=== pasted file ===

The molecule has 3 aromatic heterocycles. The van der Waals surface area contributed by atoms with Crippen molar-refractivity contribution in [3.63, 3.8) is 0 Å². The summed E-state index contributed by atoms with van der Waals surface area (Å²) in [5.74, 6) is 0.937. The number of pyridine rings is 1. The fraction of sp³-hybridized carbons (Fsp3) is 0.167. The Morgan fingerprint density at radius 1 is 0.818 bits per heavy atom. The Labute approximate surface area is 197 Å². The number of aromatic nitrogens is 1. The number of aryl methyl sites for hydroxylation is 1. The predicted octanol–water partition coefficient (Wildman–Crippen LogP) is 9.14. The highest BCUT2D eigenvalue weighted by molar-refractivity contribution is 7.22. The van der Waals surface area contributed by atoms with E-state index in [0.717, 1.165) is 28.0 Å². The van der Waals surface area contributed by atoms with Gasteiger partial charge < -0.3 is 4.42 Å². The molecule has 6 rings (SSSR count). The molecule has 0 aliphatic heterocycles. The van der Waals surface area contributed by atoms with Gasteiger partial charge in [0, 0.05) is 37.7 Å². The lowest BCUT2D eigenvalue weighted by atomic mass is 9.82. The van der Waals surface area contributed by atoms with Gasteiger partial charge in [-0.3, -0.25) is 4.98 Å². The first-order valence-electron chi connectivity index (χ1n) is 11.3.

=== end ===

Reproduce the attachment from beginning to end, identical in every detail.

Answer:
The molecule has 3 aromatic heterocycles. The van der Waals surface area contributed by atoms with Crippen molar-refractivity contribution in [3.63, 3.8) is 0 Å². The summed E-state index contributed by atoms with van der Waals surface area (Å²) in [5.74, 6) is 0.937. The number of pyridine rings is 1. The fraction of sp³-hybridized carbons (Fsp3) is 0.167. The Morgan fingerprint density at radius 1 is 0.818 bits per heavy atom. The Labute approximate surface area is 197 Å². The number of aromatic nitrogens is 1. The number of aryl methyl sites for hydroxylation is 1. The predicted octanol–water partition coefficient (Wildman–Crippen LogP) is 9.14. The highest BCUT2D eigenvalue weighted by molar-refractivity contribution is 7.22. The van der Waals surface area contributed by atoms with E-state index in [0.717, 1.165) is 28.0 Å². The van der Waals surface area contributed by atoms with Gasteiger partial charge < -0.3 is 4.42 Å². The molecule has 6 rings (SSSR count). The molecule has 0 aliphatic heterocycles. The van der Waals surface area contributed by atoms with Gasteiger partial charge in [0, 0.05) is 37.7 Å². The lowest BCUT2D eigenvalue weighted by atomic mass is 9.82. The van der Waals surface area contributed by atoms with Gasteiger partial charge in [-0.3, -0.25) is 4.98 Å². The first-order valence-electron chi connectivity index (χ1n) is 11.3.